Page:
Video Transcoding Performance

x264 HD 3.03 Benchmark

Graysky's x264 HD test uses x264 to encode a 4Mbps 720p MPEG-2 source. The focus here is on quality rather than speed, thus the benchmark uses a 2-pass encode and reports the average frame rate in each pass.

x264 HD Benchmark - 1st pass - v3.03

x264 HD Benchmark - 2nd pass - v3.03

CPU based video transcode performance is as good as it can get from AMD here given the 2/4 module/core setup of these Trinity APUs. Intel's Core i3 3220 is a bit slower than the A10-5800K. We're switching to a much newer version of the x264 HD benchmark for our new test suite (5.0.1). Some early results are below if you want to see how things change under the new test:

x264 HD 5.0.1 Benchmark
  1st Pass 2nd Pass
AMD A10-5800K (3.8GHz) 33.5 fps 7.41 fps
AMD A8-5600K (3.6GHz) 32.2 fps 7.12 fps
Intel Core i3 3220 (3.3GHz) 35.2 fps 6.61 fps
Content Creation Performance Discrete GPU Gaming Performance
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  • mattgmann - Tuesday, October 2, 2012 - link

    I still don't understand where these CPUs fit in the market. Sure, this line of CPUs has made some advances, but the features it relies on to succeed aren't good enough in real world applications.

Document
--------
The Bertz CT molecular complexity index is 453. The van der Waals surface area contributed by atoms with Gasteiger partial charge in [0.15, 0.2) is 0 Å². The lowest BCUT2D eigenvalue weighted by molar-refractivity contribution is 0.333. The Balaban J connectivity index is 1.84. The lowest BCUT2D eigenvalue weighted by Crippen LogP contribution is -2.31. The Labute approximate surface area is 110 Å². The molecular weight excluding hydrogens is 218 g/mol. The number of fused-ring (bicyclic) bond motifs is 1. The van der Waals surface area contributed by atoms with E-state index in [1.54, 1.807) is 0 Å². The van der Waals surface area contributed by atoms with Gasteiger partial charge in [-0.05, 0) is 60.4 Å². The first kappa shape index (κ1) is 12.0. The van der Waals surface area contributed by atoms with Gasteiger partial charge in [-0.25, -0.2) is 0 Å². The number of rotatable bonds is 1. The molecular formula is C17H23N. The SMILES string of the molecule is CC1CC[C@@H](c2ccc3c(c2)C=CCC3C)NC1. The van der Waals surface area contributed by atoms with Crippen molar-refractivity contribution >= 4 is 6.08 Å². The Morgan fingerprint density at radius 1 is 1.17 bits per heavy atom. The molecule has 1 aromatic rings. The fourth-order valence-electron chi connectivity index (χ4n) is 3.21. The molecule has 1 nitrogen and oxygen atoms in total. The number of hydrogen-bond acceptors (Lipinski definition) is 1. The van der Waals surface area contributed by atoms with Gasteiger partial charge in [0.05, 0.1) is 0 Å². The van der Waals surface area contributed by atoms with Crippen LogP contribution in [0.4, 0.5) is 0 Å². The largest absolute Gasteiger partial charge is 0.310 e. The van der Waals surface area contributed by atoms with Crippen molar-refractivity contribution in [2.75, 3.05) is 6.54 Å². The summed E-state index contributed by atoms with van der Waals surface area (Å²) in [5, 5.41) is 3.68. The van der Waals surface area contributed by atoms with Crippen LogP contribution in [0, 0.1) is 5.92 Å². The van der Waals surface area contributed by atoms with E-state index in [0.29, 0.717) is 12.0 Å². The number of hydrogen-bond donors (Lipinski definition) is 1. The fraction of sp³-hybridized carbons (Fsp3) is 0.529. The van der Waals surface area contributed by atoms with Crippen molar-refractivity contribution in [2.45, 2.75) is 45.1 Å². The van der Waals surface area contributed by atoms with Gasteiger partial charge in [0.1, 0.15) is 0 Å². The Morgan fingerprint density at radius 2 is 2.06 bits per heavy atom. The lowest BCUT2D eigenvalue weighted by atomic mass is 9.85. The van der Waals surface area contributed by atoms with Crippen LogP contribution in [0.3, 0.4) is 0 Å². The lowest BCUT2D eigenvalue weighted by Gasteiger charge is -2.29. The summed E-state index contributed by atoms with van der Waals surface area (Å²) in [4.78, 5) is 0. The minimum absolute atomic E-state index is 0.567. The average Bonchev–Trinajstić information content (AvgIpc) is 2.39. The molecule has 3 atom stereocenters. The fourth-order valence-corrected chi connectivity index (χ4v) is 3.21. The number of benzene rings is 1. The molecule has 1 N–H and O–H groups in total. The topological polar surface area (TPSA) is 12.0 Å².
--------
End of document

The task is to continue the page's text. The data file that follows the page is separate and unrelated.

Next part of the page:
1. Gaming. It's still not fast enough to run modern games. Not to argue, but lowest possible settings and super low frame rates aren't good enough.

    2. Content creation. In certain points in your day you may run a short program that's optimized to work well. But the rest of the day, you'll be wishing you had a quad core intel.

    3. Casual home/office use. A pure waste of electricity. The intel chip decodes HD video fine and provides a quicker user experience with a much lower energy cost (and is dead silent)

    The "upgrade path" argument doesn't make a ton of sense either. In reality, not many people actually follow upgrade paths on platforms, because, in reality, you end up spending today's prices for yesterdays technology. Low end systems just aren't meant to be upgraded; they're meant to be replaced.

    I REALLY want AMD to give intel a kick in the but. I miss the days of low end, unlocked intel processors. Think of what those little i3's could probably do with unlocked multi's, 1.4V vcore and some fast memory!

    At least this is a step in the right direction for amd....sort of
    Reply
  • Hubb1e - Tuesday, October 2, 2012 - link

    I'm sorry but your answers to your own question are inaccurate.

    1. Gaming. For many people who are not on this forum low / medium settings are fine and older games are cheaper to buy and are still fun. Wow and Diablo play very nicely on this APU at medium / high settings and that is where the vast majority of casual gamers are buying.

    2. Content creation. If you are wishing you had a quad core intel then you're in need of a real workstation, not an i3 competitor. I work fine on a mobile i5 -540 at 2.5ghz. 90% of the time it is idle.

    3. Casual home office use is all idle and if you go back and look Trinity idles lower than Ivy so I don't see your point about it being a waste of electricity. A quicker user experience is about the SSD and not the CPU. Users will not notice a 12% difference in CPU performance.